Online data analysis for biologists
Get a hands-on introduction to Galaxy, an online platform for data analysis
Galaxy is an online platform for biological research that allows people to use computational data analysis tools and workflows without the need for programming experience.
It is an open source, web-based platform for accessible, reproducible, and transparent computational biomedical research. It also captures run information so that workflows can be saved, repeated and shared efficiently via the web.
This interactive beginners workshop will provide an introduction to the Galaxy interface, histories and available tools. The material covered in this workshop is freely available through the Galaxy Training Network.
The workshop will be held via Zoom and involve a combination of presentations by the lead trainer and smaller breakout groups supported by experienced facilitators.Lead trainer Grace Hall, Melbourne Bioinformatics
By the end of the workshop you should be able to:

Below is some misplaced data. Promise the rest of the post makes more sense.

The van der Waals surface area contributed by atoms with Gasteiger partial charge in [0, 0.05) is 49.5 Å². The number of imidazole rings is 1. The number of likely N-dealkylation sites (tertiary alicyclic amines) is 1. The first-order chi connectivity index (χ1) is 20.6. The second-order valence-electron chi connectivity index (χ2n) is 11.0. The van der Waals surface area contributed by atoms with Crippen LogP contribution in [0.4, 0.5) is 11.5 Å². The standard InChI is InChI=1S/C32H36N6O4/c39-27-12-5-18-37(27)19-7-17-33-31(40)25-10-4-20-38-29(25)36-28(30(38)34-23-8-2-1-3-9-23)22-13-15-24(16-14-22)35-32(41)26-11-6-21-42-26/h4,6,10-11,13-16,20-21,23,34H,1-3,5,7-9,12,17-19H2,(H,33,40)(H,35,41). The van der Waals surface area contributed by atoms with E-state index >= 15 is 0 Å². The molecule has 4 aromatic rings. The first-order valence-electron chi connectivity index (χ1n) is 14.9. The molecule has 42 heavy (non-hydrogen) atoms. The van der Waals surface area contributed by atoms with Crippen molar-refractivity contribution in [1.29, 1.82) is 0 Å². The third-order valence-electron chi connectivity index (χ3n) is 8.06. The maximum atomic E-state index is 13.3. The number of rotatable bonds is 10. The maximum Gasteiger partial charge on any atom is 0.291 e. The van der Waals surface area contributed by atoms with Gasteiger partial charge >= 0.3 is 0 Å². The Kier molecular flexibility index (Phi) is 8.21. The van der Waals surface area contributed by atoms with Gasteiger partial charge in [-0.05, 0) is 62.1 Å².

- work with data on Galaxy
- use tools in Galaxy
- identify sources of support and further training.
Who the workshop is for
This workshop is suitable for Australian researchers with no prior knowledge of Galaxy and no programming experience.
How to join
This workshop is free but participation is subject to application with selection. Applications close at 5pm AEST Tuesday 31 August 2021.
You must be associated with an Australian organisation and provide an appropriate organisational email address for your application to be considered.
Applications will be reviewed by the organising committee and all applicants will be informed of the status of their application (successful, waiting list, unsuccessful) by Friday 3 September 2021. Successful applicants will be provided with a Zoom meeting link closer to the date.
This Galaxy Australia workshop is presented by the Australian BioCommons, Melbourne Bioinformatics and QCIF with the assistance of a national network of facilitators.
To hear when registrations open for other events, please subscribe to the Australian BioCommons’ eNewsletter.